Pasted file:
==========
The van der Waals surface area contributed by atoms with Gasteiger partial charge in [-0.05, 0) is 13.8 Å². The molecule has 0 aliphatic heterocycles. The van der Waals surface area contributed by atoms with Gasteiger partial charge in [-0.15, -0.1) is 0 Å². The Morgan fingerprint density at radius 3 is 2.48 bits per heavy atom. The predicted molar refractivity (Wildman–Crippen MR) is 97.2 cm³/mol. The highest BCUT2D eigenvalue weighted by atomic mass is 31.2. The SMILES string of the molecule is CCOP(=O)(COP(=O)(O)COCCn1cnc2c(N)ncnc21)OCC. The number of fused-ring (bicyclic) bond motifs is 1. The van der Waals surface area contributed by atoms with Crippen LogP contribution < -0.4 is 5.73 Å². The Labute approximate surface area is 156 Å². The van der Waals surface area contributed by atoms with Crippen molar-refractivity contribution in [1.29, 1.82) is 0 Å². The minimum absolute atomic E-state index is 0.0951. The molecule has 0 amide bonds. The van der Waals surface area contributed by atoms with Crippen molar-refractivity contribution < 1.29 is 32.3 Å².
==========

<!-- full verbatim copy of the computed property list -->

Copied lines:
The van der Waals surface area contributed by atoms with Gasteiger partial charge in [-0.05, 0) is 13.8 Å². The molecule has 0 aliphatic heterocycles. The van der Waals surface area contributed by atoms with Gasteiger partial charge in [-0.15, -0.1) is 0 Å². The Morgan fingerprint density at radius 3 is 2.48 bits per heavy atom. The predicted molar refractivity (Wildman–Crippen MR) is 97.2 cm³/mol. The highest BCUT2D eigenvalue weighted by atomic mass is 31.2. The SMILES string of the molecule is CCOP(=O)(COP(=O)(O)COCCn1cnc2c(N)ncnc21)OCC. The number of fused-ring (bicyclic) bond motifs is 1. The van der Waals surface area contributed by atoms with Crippen LogP contribution < -0.4 is 5.73 Å². The Labute approximate surface area is 156 Å². The van der Waals surface area contributed by atoms with Crippen molar-refractivity contribution in [1.29, 1.82) is 0 Å². The minimum absolute atomic E-state index is 0.0951. The molecule has 0 amide bonds. The van der Waals surface area contributed by atoms with Crippen molar-refractivity contribution < 1.29 is 32.3 Å².